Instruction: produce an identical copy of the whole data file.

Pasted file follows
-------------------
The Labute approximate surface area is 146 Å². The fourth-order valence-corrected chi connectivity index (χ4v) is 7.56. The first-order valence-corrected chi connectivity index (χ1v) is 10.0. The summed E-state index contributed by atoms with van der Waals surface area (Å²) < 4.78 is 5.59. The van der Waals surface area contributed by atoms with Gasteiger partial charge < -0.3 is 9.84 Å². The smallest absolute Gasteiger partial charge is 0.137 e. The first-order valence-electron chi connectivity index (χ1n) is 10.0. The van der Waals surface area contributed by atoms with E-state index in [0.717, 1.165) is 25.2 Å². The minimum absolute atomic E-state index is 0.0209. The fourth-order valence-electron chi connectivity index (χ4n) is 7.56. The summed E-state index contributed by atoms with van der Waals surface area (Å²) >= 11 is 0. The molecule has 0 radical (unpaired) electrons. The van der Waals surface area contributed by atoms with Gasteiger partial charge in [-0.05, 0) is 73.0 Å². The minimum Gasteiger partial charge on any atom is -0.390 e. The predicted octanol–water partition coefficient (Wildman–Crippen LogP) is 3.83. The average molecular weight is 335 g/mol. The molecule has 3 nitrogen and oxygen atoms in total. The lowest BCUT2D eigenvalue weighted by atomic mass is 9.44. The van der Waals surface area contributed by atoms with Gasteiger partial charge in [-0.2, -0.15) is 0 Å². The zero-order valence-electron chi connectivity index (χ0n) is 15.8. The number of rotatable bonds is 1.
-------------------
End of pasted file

The Labute approximate surface area is 146 Å². The fourth-order valence-corrected chi connectivity index (χ4v) is 7.56. The first-order valence-corrected chi connectivity index (χ1v) is 10.0. The summed E-state index contributed by atoms with van der Waals surface area (Å²) < 4.78 is 5.59. The van der Waals surface area contributed by atoms with Gasteiger partial charge < -0.3 is 9.84 Å². The smallest absolute Gasteiger partial charge is 0.137 e. The first-order valence-electron chi connectivity index (χ1n) is 10.0. The van der Waals surface area contributed by atoms with E-state index in [0.717, 1.165) is 25.2 Å². The minimum absolute atomic E-state index is 0.0209. The fourth-order valence-electron chi connectivity index (χ4n) is 7.56. The summed E-state index contributed by atoms with van der Waals surface area (Å²) >= 11 is 0. The molecule has 0 radical (unpaired) electrons. The van der Waals surface area contributed by atoms with Gasteiger partial charge in [-0.05, 0) is 73.0 Å². The minimum Gasteiger partial charge on any atom is -0.390 e. The predicted octanol–water partition coefficient (Wildman–Crippen LogP) is 3.83. The average molecular weight is 335 g/mol. The molecule has 3 nitrogen and oxygen atoms in total. The lowest BCUT2D eigenvalue weighted by atomic mass is 9.44. The van der Waals surface area contributed by atoms with Gasteiger partial charge in [-0.2, -0.15) is 0 Å². The zero-order valence-electron chi connectivity index (χ0n) is 15.8. The number of rotatable bonds is 1.